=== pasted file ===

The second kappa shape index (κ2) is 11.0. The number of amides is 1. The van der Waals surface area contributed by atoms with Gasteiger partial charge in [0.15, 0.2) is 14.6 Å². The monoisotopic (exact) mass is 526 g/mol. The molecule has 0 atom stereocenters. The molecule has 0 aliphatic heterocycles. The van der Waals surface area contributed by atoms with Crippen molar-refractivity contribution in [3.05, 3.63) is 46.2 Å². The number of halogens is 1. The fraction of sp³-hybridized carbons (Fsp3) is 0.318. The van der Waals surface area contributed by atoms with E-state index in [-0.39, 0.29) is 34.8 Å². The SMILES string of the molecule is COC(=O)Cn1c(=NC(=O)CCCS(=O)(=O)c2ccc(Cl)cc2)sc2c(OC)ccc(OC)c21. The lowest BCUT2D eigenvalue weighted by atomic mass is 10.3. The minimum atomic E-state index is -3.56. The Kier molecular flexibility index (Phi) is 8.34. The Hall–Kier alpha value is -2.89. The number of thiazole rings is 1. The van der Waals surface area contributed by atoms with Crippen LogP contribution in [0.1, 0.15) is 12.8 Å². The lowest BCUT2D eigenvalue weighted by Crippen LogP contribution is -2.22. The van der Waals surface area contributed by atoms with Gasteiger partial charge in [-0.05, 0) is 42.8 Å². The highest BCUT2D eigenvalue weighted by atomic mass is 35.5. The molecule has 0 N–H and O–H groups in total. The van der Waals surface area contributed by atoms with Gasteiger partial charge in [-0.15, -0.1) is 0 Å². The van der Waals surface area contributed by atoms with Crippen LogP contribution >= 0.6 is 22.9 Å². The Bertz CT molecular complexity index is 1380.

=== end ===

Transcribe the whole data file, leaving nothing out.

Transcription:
The second kappa shape index (κ2) is 11.0. The number of amides is 1. The van der Waals surface area contributed by atoms with Gasteiger partial charge in [0.15, 0.2) is 14.6 Å². The monoisotopic (exact) mass is 526 g/mol. The molecule has 0 atom stereocenters. The molecule has 0 aliphatic heterocycles. The van der Waals surface area contributed by atoms with Crippen molar-refractivity contribution in [3.05, 3.63) is 46.2 Å². The number of halogens is 1. The fraction of sp³-hybridized carbons (Fsp3) is 0.318. The van der Waals surface area contributed by atoms with E-state index in [-0.39, 0.29) is 34.8 Å². The SMILES string of the molecule is COC(=O)Cn1c(=NC(=O)CCCS(=O)(=O)c2ccc(Cl)cc2)sc2c(OC)ccc(OC)c21. The lowest BCUT2D eigenvalue weighted by atomic mass is 10.3. The minimum atomic E-state index is -3.56. The Kier molecular flexibility index (Phi) is 8.34. The Hall–Kier alpha value is -2.89. The number of thiazole rings is 1. The van der Waals surface area contributed by atoms with Crippen LogP contribution in [0.1, 0.15) is 12.8 Å². The lowest BCUT2D eigenvalue weighted by Crippen LogP contribution is -2.22. The van der Waals surface area contributed by atoms with Gasteiger partial charge in [-0.05, 0) is 42.8 Å². The highest BCUT2D eigenvalue weighted by atomic mass is 35.5. The molecule has 0 N–H and O–H groups in total. The van der Waals surface area contributed by atoms with Gasteiger partial charge in [-0.15, -0.1) is 0 Å². The van der Waals surface area contributed by atoms with Crippen LogP contribution >= 0.6 is 22.9 Å². The Bertz CT molecular complexity index is 1380.